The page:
Reading Susan Fromberg Schaeffer

This morning, I am reading a story by Susan Fromberg Schaeffer called “Wolves” that really is about wolves — that is, the main character, the female of a silent couple, has conjured the creature from a comment her husband of 40 years has made in passing one day, and now she keeps its existence a secret from him. The husband, of course, suspects its presence. When the woman goes to their bed at night, the husband says, “You smell of something wild.” Then it turns out the husband, too, has his own wolf, which he keeps a secret from his wife.

The wife makes preparations:

“In the house,” she said, “I have many bottles of yellow pills. I saved them up. I never wanted to die slowly. I never wanted people walking back and forth, with me planted like a bathtub in the middle of a kitchen, saying pitying things, washing me and holding their noses, asking themselves, ‘Why won’t she die?’ But this, this would be better. It’s a terrible thing to do to the ones who stay behind, ending your own life.”

Last night, hubby started coughing — his coughs were like little explosions, involving major aspirations of air and God-knows-what-else. He claims I made him sick. It’s so strange: the man was perfectly healthy when he walked in the door last night; wasn’t aware that you could catch a cold that quickly.

All of this reminds me of the time when I was pregnant with our son, and developed a craving for sushi. Three, four times a week, I would feel the craving. Strangely, my husband, too began to develop a similar craving. And when we saw our credit card bills over the months leading up to the birth of our son, it was amazing to see how many Japanese restaurants we had eaten in, both of us ordering the same things. I believe what my husband experienced has a name: sympathetic pregnancy.

When my son was six, he developed chicken pox. A few days later, I did too. A day after I came down with it, my husband began to develop itchy red splotches on his skin. Until then, I had hoped I could get him to do the groceries and help me cook. But no, his chicken pox was absolutely the worst of all us three. So there we were, stuck at home for two weeks, all three of us. And it wasn’t even like we could treat it as a holiday, because hubby was in a bad mood about having to be stuck at home (though I was happy, ecstatic even, to have an excuse to be off work, and if hubby hadn’t been home as well, griping, and still having to be fed breakfast, lunch, and dinner, I would have been in heaven).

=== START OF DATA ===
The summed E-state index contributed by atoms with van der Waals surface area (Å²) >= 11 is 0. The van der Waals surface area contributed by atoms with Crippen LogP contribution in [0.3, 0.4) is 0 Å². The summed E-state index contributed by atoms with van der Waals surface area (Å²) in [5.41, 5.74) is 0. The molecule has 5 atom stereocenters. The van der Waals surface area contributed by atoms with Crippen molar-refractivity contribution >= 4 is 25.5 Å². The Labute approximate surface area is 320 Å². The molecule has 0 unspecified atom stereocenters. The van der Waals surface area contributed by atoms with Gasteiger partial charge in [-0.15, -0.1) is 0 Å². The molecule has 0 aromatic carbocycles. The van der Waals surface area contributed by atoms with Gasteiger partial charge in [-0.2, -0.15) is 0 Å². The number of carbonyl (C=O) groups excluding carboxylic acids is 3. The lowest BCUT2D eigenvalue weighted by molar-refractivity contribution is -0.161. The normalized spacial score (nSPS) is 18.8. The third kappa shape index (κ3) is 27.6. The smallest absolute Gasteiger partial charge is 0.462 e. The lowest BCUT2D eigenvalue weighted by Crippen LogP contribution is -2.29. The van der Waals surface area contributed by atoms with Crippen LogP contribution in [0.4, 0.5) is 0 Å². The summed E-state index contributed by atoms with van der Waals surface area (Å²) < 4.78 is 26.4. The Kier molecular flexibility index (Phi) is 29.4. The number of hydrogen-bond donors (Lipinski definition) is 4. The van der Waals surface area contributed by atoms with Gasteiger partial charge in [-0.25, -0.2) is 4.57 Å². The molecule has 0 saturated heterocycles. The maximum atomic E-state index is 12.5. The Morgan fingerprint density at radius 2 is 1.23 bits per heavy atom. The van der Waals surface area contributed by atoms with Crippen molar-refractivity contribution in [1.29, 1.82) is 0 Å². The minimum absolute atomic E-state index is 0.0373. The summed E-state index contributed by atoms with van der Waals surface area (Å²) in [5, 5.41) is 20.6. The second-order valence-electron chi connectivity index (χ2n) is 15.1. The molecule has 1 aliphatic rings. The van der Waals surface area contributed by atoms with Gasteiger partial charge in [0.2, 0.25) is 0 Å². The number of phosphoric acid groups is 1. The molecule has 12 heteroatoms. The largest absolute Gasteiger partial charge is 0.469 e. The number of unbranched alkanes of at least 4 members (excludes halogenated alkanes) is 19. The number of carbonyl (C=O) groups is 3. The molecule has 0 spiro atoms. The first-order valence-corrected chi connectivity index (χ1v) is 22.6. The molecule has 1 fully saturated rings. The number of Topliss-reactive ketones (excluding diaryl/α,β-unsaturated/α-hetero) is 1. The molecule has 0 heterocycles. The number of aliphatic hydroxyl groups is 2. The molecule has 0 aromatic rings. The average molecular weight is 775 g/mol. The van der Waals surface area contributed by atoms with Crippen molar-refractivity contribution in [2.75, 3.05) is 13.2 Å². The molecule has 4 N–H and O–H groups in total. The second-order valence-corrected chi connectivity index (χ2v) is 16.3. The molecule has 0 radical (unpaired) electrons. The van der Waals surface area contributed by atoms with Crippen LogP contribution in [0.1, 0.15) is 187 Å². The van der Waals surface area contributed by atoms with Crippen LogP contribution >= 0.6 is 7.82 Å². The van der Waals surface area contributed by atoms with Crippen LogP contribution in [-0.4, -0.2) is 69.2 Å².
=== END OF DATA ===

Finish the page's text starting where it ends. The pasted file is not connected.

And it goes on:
At 3 AM, we were both still up: I reading my book, and he on a brand new laptop that his new bosses have given him. I despaired of ever getting to bed — so restless, and every time I’d be about to drop off, random images would pop into my head, such as the SWAT team member who cried and said that the worst thing about collecting the bodies of the murdered Virginia Tech students was how silent the classrooms were, the only noise the students’ cell phones going bzzzz, bzzzz, bzzzzz repeatedly — they’d been set on vibrate because the students had been in class, and he knew family and friends were desperately trying to reach them.

Early on Tuesday morning, a young pastor sat with Diane Sawyer on Good Morning America, being interviewed. He, like almost everyone from the university, was very calm. After the interview had gone on for some minutes, he suddenly said, “God can be found, even here.” When he said it, he stopped and I saw him suddenly look down. His lips were trembling. “Yes, He can be found even here,” he whispered again. A few days later, I read that this was the man who had to accompany the police when they took the families one by one into a private room to break the news that their children were dead.

I also remembered random bits and pieces of other news: the dog food re-call (and I had just picked up a 30-lb. bag of R/D dry dog food from San Carlos Pet Hospital yesterday — $49), widening and ever-widening.

All these disconnected bits of information, floating in some kind of ether in my brain, but finally I did fall asleep around 3:30. And when I awoke at 6:30, I had not forgotten everything I had read the night before, so was able to finish the story about the wolves.

Wonder what this weekend will be like, since it looks like both hubby and myself are sick?

Stay tuned, dear blog reader, stay tuned.

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